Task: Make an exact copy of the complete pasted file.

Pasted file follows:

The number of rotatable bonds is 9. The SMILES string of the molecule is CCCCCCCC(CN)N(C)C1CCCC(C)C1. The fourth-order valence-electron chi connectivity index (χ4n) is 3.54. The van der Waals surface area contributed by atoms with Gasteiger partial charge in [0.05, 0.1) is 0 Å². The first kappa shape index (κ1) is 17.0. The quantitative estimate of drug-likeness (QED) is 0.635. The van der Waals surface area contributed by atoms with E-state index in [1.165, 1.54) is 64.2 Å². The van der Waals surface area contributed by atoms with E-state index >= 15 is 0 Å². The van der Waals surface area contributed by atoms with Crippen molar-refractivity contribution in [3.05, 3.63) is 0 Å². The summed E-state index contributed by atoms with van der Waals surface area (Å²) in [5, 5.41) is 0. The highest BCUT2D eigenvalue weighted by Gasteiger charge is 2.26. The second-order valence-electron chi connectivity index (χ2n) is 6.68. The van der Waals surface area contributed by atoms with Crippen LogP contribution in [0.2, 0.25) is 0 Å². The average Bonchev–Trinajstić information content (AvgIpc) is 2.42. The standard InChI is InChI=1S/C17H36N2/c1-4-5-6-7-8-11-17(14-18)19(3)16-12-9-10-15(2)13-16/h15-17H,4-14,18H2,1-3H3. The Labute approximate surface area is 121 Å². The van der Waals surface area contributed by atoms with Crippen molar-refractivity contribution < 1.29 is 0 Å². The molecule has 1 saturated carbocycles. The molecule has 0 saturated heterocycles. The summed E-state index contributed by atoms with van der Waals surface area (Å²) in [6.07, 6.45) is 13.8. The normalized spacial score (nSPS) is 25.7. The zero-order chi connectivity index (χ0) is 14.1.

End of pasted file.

The number of rotatable bonds is 9. The SMILES string of the molecule is CCCCCCCC(CN)N(C)C1CCCC(C)C1. The fourth-order valence-electron chi connectivity index (χ4n) is 3.54. The van der Waals surface area contributed by atoms with Gasteiger partial charge in [0.05, 0.1) is 0 Å². The first kappa shape index (κ1) is 17.0. The quantitative estimate of drug-likeness (QED) is 0.635. The van der Waals surface area contributed by atoms with E-state index in [1.165, 1.54) is 64.2 Å². The van der Waals surface area contributed by atoms with E-state index >= 15 is 0 Å². The van der Waals surface area contributed by atoms with Crippen molar-refractivity contribution in [3.05, 3.63) is 0 Å². The summed E-state index contributed by atoms with van der Waals surface area (Å²) in [5, 5.41) is 0. The highest BCUT2D eigenvalue weighted by Gasteiger charge is 2.26. The second-order valence-electron chi connectivity index (χ2n) is 6.68. The van der Waals surface area contributed by atoms with Crippen LogP contribution in [0.2, 0.25) is 0 Å². The average Bonchev–Trinajstić information content (AvgIpc) is 2.42. The standard InChI is InChI=1S/C17H36N2/c1-4-5-6-7-8-11-17(14-18)19(3)16-12-9-10-15(2)13-16/h15-17H,4-14,18H2,1-3H3. The Labute approximate surface area is 121 Å². The van der Waals surface area contributed by atoms with Crippen molar-refractivity contribution < 1.29 is 0 Å². The molecule has 1 saturated carbocycles. The molecule has 0 saturated heterocycles. The summed E-state index contributed by atoms with van der Waals surface area (Å²) in [6.07, 6.45) is 13.8. The normalized spacial score (nSPS) is 25.7. The zero-order chi connectivity index (χ0) is 14.1.